Review: EMM Labs NS1 Streamer

On the backside of 6+ years reviewing nothing but digital hifi gear, you learn a few things. One of those things being—in digital, absence makes the ears grow fonder.

Hearing more than just the music, namely other stuff mixed and mingled with our music that shouldn’t be there because it’s not part of the recording, can be hard to recognize until it’s gone. When adding a new piece of gear in the digital chain, like a network player/streamer, that is sonically cleaner than the thing it replaced can offer such a glimpse at less and more—less perceived noise and more of the distinctive sounds of music.

Sticking to network players/streamers, the most dramatic improvements I’ve heard when swapping one out for another have come with the now discontinued dCS Network Bridge and the EMM Labs NS1 Streamer, our subject for today. Adding the NS1 into the systems in Barn consistently added more perceived resolution, greater distinction between all of the sonic elements that make up a recording, a larger and better defined sound image, a fuller and richer timbral voice, and greater clarity and nuance. The only real question I’m left with, and it’s a question only you can answer—is the juice worth the squeeze?

The EMM Labs NS1 Streamer is a relatively basic piece of kit, function-wise. Its sole job is to take in a network connection via Ethernet and convert it to digital audio out. Beyond the common AES and Toslink outputs, the Roon Ready NS1 Streamer adds EMM’s proprietary Optilink interface, which provides galvanic isolation between it and the EMM Labs DA2 V2 Reference Stereo DAC (glass doesn’t transmit electrical noise), which I also happen to have in Barn (review forthcoming), in addition to the RS232 Unit Link for controlling multiple EMM Labs devices with the same remote. A USB input for attaching and playing back files from USB storage and IEC inlet complete the picture of the NS1’s back side.

I asked my contact at EMM Labs, Why no USB or Coax outputs? Here’s their response:

The NS1 Streamer was built as a simple to setup and use, high performance networked audio streamer. It allows DACs (especially our EMM Labs DACs) to be networked and connected to high end audio streaming services like Tidal and Qobuz, along with enabling Roon and MQA functionality. Not adding a USB or coaxial output was a design decision made to keep the NS1’s complexity and cost along with its form factor small. In terms of interfacing with other products that need a coax connection, an AES to coax adaptor/cable can be used with no issues.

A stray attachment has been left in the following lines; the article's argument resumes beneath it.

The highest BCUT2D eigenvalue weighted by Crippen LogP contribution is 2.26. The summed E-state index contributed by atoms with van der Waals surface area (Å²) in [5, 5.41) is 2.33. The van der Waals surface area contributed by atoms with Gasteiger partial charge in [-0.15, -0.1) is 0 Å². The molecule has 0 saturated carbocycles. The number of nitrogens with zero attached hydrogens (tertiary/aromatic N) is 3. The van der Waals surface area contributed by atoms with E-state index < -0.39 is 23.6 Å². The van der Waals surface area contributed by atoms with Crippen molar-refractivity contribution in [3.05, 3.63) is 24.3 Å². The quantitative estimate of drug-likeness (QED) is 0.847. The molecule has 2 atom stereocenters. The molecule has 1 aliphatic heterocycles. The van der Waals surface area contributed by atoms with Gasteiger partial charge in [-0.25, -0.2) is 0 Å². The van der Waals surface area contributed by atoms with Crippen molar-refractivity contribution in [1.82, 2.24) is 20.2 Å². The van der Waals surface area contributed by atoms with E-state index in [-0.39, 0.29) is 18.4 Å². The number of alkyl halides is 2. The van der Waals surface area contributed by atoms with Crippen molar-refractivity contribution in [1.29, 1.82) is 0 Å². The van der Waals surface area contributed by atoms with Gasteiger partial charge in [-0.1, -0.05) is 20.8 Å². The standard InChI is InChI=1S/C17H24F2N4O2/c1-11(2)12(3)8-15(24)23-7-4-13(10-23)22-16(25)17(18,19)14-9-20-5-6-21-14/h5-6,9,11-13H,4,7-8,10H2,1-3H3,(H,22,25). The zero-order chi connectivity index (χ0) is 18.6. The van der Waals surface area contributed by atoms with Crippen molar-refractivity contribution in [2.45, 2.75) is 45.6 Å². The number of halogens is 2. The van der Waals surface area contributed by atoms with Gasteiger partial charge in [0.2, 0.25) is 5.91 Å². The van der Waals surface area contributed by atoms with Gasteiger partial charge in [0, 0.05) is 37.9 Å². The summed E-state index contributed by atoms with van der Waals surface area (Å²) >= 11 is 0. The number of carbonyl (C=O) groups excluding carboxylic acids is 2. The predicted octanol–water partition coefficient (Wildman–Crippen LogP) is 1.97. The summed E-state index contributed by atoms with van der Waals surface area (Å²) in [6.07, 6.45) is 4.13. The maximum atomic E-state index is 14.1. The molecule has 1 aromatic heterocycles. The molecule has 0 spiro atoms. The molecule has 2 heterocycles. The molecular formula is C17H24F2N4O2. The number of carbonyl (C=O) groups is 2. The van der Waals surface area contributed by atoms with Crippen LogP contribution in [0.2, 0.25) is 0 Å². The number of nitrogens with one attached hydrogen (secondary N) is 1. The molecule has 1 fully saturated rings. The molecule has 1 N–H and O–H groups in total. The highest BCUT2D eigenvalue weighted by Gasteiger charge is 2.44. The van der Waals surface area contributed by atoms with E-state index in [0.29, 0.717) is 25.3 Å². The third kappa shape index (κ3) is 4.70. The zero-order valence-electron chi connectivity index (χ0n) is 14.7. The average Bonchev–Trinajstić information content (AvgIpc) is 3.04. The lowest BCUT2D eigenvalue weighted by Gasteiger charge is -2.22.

The NS1 supports PCM resolutions up to 24-bit/192kHz and DSD on all outputs, MQA, and through the use of the mConnect app, Tidal, Qobuz, Spotify, Deezer, vTuner, and more. I went with Roon to control playback for the duration of this review.

As you can see, the NS1 is rather unassuming, standing just 11” across and wearing a fairly plain face plate, with just three small LED status indicator lights and the company/model names etched into the thickprecision-machined aluminum chassis. The on/off switch is located around back and I left the NS1 on the entire time it was in use, which is how I imagine EMM Labs wants it to be run. On.

During its stay, the NS1 played in a few different systems but it mainly sent its digital audio out to either the EMM Labs DA2 V2 Reference Stereo DAC using the Optilink interface and the totaldac d1-tube DAC/Streamer via a length of AudioQuest Diamond AES cable.

Getting into the nitty gritty of changes in sound quality between different hifi components typically makes talking about music sound like an autopsy, as if we have to kill music in order to fully examine hifi. As time goes by, I’m less and less interested in being a coroner, and more and more interested in examining music’s finer points. In general, improvements in digital replay make listening to music more relaxing, more enjoyable, and more fulfilling. We can better connect directly to the music in play and, where appropriate, the people making it. These are human connections, very much the same as other forms of interaction, so the less noise between us and the other, the better.